Bankruptcy Lawyer Bryan W. Stone answers the question: “Will I lose my property if I file for bankruptcy?”
If you are reluctant to file for bankruptcy because you are concerned about losing your belongings and property, you should take comfort knowing that some of your assets can be exempt from bankruptcy seizures in North Carolina.
In addition, you may also be able to qualify for federal exemptions to shield some of your assets from being seized. To discuss exemptions in your particular situation, schedule a personalized consultation with our North Carolina bankruptcy attorneys at Arnold & Smith, PLLC.
Exempt Assets When Filing for Bankruptcy in North Carolina
The following assets are exempt from bankruptcy seizures in North Carolina:
- Automobile. Under C.G.S. § 1C-1601, you can exempt a motor vehicle if its value does not exceed $3,500.
- Home. When you use your real property as a residence, it would be exempt from seizures after filing for bankruptcy. However, under North Carolina law, only up to $35,000 of property value will be exempt if you are under the age of 65. Unmarried debtors aged 65 and older can exempt up to $60,000 of their home’s value.
- Burial plot. If you have not used the homestead exemption, you could exempt no more than $35,000 in the equity of land where your body will be buried after your death.
- Household goods, clothing, furniture, and others. Under North Carolina’s “Exempt Property” statute, a total of $5,000 for household goods, appliances, clothing, furniture, animals, musical instruments, and some other items qualify for an exemption. Also, the debtor can exempt an additional up to $1,000 for each dependent, but not exceeding $4,000 in total additional exemptions.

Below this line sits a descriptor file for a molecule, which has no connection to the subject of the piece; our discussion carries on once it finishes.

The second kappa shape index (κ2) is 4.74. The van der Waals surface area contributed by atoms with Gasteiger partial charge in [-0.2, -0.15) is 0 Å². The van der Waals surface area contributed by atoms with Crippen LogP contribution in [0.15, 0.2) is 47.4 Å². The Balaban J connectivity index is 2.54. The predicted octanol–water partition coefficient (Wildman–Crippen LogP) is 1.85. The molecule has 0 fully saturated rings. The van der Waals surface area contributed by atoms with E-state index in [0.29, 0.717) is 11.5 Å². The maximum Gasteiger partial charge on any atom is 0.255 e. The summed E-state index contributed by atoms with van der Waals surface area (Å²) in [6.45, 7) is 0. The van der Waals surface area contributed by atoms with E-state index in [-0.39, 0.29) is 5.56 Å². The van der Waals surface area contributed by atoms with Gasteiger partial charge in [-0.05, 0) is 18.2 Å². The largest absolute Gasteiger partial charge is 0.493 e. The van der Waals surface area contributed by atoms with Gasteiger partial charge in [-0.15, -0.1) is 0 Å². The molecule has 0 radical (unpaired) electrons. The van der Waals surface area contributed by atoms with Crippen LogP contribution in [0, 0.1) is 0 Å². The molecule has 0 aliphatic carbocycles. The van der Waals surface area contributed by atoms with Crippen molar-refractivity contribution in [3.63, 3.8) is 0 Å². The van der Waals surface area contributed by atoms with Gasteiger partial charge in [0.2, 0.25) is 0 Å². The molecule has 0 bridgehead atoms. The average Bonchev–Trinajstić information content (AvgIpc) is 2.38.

- Tools and implements of the trade. Debtors can also protect up to $2,000 worth of tools and implements involved in the trade of the debtor or debtor’s dependent.
- Funds in a college savings plan. Under North Carolina law, up to $25,000 in funds placed in college savings accounts qualified under Internal Revenue Code Section 529 are exempt from bankruptcy seizures, excluding any funds that were placed in those accounts in the past 12 months.
- Wages. Some of your wages will not be seized because state law provides an exemption for any wages earned for the debtor’s work done 60 days before filing for bankruptcy, according to C.G.S. § 1-362. Also, federal law provides additional restrictions on wage garnishments (see 15 U.S. Code § 1673).
- Pensions of qualifying employees. North Carolina law also exempts pensions of city, state, municipal, and county employees. The exemption also applies to teachers, law enforcement officers, legislators, and firefighters.
- Public benefits. Public benefits exempt from bankruptcy seizures are unemployment and workers’ compensation benefits, future Social Security benefits, veterans benefits, compensation for crime victims, aid to the blind, and benefits for families with dependent children.
- Business property. Some of your business assets may be exempt depending on how the business is owned. Talk to an experienced bankruptcy lawyer to determine whether exemptions will apply to your business property.
The exemptions for purchased assets, properties, and items mentioned above are not applicable if the assets were acquired within 90 days of filing for bankruptcy and all details related to a bankruptcy should be carefully reviewed by an experienced bankruptcy attorney.
Consult with our bankruptcy attorneys at Arnold & Smith, PLLC, in North Carolina to determine what types of assets would be exempt from bankruptcy seizures in your particular situation. Get a phone or video consultation by calling at (704) 370-2828 to speak with our detail-oriented and well-versed lawyers, or fill out our contact form. Now taking cases throughout North Carolina with offices in Uptown Charlotte, Mooresville and Monroe.
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